Skip to main content
SearchLoginLogin or Signup

Still Chasing Shadows: Transiting Exoplanets in the Era of JWST

Presentation #100.03 in the session Welcome & Intro Talks.

Published onApr 03, 2024
Still Chasing Shadows: Transiting Exoplanets in the Era of JWST

As of March 2024, 75% of the exoplanets listed in NASA’s exoplanet archive were identified with the transit method and 80% of those were identified by the Kepler photometer. Demographic data from Kepler challenges theorists to model the physical processes that drive the observed diversity of exoplanets. Testing synthetic populations from theory against the Kepler data continues to yield important insights about atmospheric escape processes. Now contemplating its third extended mission, NASA’s TESS Mission continues to identify nearby transiting exoplanets. 75% of the known transiting sub-Neptunes within 50 pc were identified by TESS. Mass characterization of these nearby planets yields growing evidence of “water-worlds” in relatively short-period orbits, though mapping density to bulk composition is fraught with model degeneracies. The James Webb Space Telescope began science operations in 2022, giving us a new lens on planet diversity via transmission spectroscopy. Over 70 transiting exoplanets were observed in Cycle 1 alone, and the community is patiently awaiting answers to questions about the nature of mini-Neptunes and super-Earths and the existence (or not) of atmospheres of small planets orbiting M dwarfs. We’ve seen a panoply of molecule detections in the panchromatic spectrum of a hot Jupiter, evidence of photochemistry and climate, and the first detection of methane in a temperate mini-Neptune. We have also seen spectra consistent with flat lines and/or spot contamination - a poignant reminder that the answers to our most pressing questions will not be easily won. STScI embraced the challenge by dedicating hundreds of hours of discretionary time to transiting exoplanets in Cycle 3. So while microlensing of planets beyond 1AU and directing imaging of potentially habitable planets loom large on the horizon, we continue chasing the shadows of transiting planets. By mission’s end, JWST promises to deliver detailed characterization of planetary atmospheres in numbers sufficient for population-level studies. That work is just beginning.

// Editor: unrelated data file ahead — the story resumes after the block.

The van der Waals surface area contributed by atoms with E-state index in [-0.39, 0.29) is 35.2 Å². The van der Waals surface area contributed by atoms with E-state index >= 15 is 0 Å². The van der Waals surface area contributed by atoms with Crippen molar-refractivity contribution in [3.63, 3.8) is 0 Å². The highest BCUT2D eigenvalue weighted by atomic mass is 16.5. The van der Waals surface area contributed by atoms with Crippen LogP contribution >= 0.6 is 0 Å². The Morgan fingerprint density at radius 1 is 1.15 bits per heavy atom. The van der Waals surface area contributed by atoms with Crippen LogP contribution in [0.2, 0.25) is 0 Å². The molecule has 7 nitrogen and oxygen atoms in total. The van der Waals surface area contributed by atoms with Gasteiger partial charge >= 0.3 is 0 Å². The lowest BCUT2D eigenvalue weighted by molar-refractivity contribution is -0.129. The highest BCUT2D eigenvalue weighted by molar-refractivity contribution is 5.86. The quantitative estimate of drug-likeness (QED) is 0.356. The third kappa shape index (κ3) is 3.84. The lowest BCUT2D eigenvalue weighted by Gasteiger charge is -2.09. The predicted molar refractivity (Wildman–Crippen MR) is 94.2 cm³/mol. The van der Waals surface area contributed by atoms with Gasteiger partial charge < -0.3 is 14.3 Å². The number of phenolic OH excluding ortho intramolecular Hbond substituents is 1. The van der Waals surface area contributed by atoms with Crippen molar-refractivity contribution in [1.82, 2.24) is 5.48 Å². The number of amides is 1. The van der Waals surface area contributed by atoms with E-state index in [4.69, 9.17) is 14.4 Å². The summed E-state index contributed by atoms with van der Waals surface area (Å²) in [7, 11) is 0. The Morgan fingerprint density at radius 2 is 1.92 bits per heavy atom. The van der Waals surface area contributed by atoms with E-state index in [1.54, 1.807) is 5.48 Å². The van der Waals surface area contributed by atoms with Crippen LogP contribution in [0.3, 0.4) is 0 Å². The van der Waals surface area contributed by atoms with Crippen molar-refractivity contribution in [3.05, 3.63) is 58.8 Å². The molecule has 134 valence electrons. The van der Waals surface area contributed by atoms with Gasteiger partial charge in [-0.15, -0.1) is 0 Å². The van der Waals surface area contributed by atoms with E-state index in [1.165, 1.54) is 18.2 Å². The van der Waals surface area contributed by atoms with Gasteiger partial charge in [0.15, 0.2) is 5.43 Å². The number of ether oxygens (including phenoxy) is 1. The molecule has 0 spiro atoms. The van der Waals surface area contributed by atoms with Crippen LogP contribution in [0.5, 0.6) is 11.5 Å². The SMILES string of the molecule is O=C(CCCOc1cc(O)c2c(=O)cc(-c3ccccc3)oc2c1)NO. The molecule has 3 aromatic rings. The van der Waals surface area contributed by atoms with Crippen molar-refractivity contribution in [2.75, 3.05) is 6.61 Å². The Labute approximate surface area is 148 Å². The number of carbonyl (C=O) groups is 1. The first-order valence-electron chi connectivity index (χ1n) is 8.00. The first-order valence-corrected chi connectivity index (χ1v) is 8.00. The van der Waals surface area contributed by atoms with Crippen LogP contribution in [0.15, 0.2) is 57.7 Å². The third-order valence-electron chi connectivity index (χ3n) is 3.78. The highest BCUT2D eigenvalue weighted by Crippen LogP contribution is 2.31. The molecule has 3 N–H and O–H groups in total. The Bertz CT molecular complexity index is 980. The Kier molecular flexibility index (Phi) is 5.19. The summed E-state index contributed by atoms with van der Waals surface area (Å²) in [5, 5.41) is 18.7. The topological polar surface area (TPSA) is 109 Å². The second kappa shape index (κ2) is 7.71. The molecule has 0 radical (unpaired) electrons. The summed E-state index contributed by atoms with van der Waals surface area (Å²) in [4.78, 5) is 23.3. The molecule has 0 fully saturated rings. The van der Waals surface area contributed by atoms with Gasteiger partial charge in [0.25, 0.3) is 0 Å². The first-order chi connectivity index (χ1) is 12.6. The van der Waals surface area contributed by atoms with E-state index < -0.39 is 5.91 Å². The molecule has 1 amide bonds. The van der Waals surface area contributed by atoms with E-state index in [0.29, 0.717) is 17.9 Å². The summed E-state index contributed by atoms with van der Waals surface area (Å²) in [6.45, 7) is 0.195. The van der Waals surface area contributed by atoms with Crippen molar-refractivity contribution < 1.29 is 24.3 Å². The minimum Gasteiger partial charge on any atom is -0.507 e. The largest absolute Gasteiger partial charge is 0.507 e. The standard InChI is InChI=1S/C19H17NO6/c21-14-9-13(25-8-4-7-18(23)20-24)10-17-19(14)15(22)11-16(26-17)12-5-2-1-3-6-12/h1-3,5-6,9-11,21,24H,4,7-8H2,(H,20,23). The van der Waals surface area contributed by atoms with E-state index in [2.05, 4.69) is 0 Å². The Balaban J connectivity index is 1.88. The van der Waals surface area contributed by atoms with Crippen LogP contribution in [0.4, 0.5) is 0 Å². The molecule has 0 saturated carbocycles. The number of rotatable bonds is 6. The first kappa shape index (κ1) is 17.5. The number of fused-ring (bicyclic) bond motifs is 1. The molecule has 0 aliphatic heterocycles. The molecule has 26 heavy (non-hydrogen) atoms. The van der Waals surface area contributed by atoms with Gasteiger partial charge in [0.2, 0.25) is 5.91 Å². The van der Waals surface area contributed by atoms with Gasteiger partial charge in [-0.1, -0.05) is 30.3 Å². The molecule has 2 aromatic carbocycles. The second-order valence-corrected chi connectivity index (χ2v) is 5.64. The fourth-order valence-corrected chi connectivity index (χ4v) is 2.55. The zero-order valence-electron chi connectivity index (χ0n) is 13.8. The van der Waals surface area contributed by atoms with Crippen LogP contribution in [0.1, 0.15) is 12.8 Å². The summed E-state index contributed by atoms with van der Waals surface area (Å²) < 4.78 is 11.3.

No comments here